Screw Lieberman?

Markos Moulitsas Zuniga rightfully gloats over last night’s victory by Ned Lamont over Joe Lieberman. While it has seemed inevitable for a few weeks now, it wasn’t long ago that it seemed unthinkable. Indeed, many of us were chuckling over Kos’ appearance in a Lamont television ad and making fun of the netroots for whooping over forcing a primary when Lieberman won 1,004 of the 1,509 votes cast at the state convention, while Lamont won 505.

Kos says, “This is what people-power looks like, and it is changing the face of politics.” There can’t be much doubt about that at this point. While Lieberman’s popularity in the state is much lower than I could have fathomed until I visited last month, knocking off the guy who was the vice presidential nominee on a ticket that won the plurality of the national vote six years ago is a remarkable achievement. I continue to believe that it’s tactically stupid, but then my goals are different than Kos’.

I have similar thoughts about Kos’ response to Lieberman’s announcement he’ll now run as an independent:

Now, Lieberman wants to stab his allies and his party in the back. It won’t be the first time.

Here’s what we all need to do the next few days:

1. Push Harry Reid to strip Lieberman of all committee assignments.

2. Let people know what a sore loser Lieberman is.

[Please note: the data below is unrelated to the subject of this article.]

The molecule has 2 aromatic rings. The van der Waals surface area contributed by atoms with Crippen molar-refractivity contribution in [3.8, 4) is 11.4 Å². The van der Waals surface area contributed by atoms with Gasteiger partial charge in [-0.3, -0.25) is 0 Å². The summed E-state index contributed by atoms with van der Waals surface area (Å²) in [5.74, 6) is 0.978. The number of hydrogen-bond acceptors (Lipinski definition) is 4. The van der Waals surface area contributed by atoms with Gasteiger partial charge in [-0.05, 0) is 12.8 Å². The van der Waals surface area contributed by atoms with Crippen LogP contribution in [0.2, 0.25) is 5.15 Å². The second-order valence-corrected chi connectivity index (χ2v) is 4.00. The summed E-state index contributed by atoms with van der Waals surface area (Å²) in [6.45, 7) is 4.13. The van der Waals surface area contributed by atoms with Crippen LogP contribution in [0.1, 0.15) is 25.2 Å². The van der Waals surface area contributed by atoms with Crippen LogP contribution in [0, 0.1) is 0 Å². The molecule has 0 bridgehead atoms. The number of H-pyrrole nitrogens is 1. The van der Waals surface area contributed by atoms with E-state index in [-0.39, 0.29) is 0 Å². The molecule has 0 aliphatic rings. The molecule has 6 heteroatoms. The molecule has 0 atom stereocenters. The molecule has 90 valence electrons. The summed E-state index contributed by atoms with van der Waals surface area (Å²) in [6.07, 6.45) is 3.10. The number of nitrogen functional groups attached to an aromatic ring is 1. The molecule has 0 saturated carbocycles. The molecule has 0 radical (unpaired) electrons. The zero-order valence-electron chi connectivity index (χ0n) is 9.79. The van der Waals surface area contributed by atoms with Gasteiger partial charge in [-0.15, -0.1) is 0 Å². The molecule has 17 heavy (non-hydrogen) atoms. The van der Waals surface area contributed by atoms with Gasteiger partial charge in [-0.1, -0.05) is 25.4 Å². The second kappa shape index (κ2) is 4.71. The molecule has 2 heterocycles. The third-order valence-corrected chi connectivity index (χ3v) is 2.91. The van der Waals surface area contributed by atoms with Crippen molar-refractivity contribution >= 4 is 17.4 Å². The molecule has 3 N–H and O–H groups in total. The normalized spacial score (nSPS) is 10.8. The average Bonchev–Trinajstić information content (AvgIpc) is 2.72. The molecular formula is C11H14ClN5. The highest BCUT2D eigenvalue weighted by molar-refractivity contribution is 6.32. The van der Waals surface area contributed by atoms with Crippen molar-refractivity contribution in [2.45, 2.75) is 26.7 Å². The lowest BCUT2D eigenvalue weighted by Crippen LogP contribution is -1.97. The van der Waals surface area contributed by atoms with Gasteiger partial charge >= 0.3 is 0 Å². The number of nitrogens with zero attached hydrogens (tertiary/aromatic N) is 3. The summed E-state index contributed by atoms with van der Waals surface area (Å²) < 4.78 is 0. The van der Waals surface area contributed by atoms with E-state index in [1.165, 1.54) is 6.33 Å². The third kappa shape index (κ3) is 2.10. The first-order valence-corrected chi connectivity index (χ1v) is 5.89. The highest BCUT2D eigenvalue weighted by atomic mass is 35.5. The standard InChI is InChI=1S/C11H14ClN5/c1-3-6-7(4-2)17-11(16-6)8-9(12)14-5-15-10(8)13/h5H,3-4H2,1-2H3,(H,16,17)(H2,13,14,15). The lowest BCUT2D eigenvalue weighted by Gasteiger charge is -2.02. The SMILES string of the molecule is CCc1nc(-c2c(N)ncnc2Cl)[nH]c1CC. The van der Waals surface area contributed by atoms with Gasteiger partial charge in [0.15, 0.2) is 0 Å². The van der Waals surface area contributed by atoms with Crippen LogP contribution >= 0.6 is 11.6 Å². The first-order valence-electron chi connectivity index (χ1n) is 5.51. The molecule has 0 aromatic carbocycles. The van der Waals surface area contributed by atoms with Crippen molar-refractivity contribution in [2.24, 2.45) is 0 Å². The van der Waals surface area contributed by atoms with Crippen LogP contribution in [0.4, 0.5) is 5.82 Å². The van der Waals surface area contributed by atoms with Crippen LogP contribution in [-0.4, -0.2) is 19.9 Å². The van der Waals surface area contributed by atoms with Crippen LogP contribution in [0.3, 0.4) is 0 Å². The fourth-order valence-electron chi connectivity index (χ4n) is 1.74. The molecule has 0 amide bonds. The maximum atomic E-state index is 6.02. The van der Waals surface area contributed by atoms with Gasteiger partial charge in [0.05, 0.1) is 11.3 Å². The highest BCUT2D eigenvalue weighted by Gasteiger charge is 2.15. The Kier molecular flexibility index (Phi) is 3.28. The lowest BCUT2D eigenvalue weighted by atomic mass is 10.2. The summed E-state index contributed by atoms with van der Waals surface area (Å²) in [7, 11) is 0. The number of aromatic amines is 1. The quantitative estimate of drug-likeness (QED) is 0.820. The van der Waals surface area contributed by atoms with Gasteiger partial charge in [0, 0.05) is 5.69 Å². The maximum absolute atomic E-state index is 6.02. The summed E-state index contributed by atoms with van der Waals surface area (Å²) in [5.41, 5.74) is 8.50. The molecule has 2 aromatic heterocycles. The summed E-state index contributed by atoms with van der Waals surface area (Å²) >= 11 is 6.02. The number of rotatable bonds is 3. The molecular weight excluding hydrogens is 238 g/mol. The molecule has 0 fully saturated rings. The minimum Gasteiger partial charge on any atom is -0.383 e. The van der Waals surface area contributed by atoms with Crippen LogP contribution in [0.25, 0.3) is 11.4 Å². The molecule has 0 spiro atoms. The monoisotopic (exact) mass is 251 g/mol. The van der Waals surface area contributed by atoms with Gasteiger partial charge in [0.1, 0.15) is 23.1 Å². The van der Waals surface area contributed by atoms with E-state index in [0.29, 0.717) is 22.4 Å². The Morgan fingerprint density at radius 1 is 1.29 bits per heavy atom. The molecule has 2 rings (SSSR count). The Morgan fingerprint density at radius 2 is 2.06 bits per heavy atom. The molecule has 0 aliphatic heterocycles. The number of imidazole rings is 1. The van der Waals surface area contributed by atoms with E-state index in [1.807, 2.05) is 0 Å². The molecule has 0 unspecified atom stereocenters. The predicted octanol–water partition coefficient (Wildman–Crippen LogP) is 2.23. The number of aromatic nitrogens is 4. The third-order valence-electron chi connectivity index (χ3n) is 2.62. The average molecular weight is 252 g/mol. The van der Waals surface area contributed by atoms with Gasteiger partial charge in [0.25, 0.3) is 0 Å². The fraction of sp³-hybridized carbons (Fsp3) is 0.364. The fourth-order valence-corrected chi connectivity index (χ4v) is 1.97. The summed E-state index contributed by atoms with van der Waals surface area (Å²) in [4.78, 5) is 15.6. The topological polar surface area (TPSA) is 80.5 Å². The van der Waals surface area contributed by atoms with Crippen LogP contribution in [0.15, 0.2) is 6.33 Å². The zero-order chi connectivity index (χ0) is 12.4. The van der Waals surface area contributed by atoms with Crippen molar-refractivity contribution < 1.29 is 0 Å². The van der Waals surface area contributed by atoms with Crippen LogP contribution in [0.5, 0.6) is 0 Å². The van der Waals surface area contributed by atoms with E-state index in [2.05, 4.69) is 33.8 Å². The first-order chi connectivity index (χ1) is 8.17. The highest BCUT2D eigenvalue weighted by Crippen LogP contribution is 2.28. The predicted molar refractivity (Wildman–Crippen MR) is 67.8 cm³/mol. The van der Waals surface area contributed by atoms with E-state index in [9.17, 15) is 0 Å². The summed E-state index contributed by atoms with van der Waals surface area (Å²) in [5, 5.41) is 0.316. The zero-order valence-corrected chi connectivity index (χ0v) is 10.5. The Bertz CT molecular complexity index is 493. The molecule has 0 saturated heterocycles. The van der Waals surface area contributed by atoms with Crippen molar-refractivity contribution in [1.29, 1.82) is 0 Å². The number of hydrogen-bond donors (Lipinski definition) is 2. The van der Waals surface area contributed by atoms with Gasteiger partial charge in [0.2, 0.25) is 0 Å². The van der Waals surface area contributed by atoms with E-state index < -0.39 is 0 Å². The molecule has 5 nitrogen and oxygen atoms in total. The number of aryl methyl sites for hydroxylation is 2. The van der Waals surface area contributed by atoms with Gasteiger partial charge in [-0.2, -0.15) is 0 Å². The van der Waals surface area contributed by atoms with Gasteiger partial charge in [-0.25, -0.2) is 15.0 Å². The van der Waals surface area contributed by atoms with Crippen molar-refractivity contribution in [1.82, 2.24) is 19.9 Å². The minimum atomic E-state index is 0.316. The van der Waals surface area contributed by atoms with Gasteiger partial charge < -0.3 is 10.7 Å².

3. Get all Democrats — including Bill Clinton — to publicly back Ned Lamont.

4. Get the Democratic interest groups who backed Lieberman to switch allegiances in the general.

My take?

1. Stripping Lieberman of his committee assignments would be amazingly stupid, in my view. It would simultaneously screw over the people of Connecticut for the remainder of this Congress and ensure that Lieberman would not caucus with the Democrats come 2007 should he win re-election. Given the dynamics of this election, where a single Senator could mean the difference between Democrats regaining power or the Republicans holding on, that’s a mighty big risk that has no upside other than childish revenge.

And revenge for what, pray tell? While I would have thought it more kosher for Lieberman to have withdrawn from the Democratic primary weeks ago, when his defeat seemed inevitable, it’s nonetheless the case that he gave his party a chance to prove its loyalty to him after a lifetime of service. They spurned him for a political newcomer. Why, then, does Lieberman owe them anything?

2. I think there are some vintage t-shirts, caps, and buttons available cheap. Why not?

This should be done by the netroots and the Lamont campaign, however, not the Senate Democratic leadership. See above.

3. Bill Clinton, at least, will do what seems most expedient at the moment. If the polls tell him Lamont will win, he’ll do that. If the polls tell him Lieberman will win, he’ll stick with him. Most Democrats with presidential aspirations will likely follow suit.